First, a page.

you may be able to do this recursively, and it would NOT take long to see if it does work - that the benefit of recursion - the code is relatively simple to write

------------
firstly - what are you trying to do with the "hops", as this may affect how you do it

------------
a recursive solution normally is good for things like tree traversal

although
1) it may be more difficult to do search a structure like this recursively in any language that doesnt let you use pointers and
2) if you have too many nodes the stacks overfill and it get slow

---------------------
eg try doing fibonacci numbers in access - after a few recursive iterations it really slow downs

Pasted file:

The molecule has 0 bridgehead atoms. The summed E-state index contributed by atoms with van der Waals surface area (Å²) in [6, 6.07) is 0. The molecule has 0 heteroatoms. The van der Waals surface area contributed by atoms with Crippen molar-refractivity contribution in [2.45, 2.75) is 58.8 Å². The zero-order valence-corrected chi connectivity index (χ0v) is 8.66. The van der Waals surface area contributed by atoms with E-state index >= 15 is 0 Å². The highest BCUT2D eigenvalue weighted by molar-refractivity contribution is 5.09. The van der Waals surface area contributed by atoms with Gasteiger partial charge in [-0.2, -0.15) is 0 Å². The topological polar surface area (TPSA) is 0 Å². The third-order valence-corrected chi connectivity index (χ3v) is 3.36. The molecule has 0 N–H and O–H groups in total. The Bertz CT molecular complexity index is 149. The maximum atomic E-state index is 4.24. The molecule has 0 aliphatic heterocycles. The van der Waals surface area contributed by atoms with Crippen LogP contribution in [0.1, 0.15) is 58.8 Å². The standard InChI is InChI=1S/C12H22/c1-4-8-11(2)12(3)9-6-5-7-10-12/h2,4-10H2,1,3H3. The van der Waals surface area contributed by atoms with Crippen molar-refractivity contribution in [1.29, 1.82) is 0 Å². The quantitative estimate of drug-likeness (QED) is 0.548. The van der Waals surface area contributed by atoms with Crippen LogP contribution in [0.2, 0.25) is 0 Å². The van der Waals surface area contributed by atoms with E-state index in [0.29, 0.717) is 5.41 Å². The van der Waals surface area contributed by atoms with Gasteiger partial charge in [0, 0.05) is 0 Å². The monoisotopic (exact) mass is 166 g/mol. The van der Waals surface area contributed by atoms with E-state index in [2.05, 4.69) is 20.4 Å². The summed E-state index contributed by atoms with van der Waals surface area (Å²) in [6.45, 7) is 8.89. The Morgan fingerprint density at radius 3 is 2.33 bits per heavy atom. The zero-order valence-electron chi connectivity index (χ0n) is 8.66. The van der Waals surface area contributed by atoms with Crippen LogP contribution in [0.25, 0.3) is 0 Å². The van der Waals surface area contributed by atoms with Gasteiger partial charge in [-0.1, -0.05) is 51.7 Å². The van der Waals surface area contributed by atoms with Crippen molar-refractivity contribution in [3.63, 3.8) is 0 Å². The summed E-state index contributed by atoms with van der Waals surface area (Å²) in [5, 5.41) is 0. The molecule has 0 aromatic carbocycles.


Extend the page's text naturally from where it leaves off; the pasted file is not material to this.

its easy code - i thonk this is right from memory, but i havent tested it - its great when it works though, as its really elegant

function fibonacci(a as long) as long
if a=0 or a=1 then
fibonnacci = 1
else
fibonacci = fibonacci(a-1)+fibonacci(a-2)
end if

end function

sub tryit
msgbox(fibonacci(10))
end sub

should work without testing it, but it takes a long while once you get up to as little as fibnoacci(30) say

-------------------
one other problem you will have in any scenario is that

assuming your hops are bi-directional, you will get problems as you have to stop continuous loops in the processing

ie node 1 ----> 2 ------> 3 ------> 1,
in tree traversal you only get back to your start node from underneath as it were, so you wont start to reprocess it.

In an un-hierarchical structure its perhaps a bit different
1 - 2 - 3 - back to 1 has to be prevented in some way,

but 2 - 3- 1 is allowable

------------------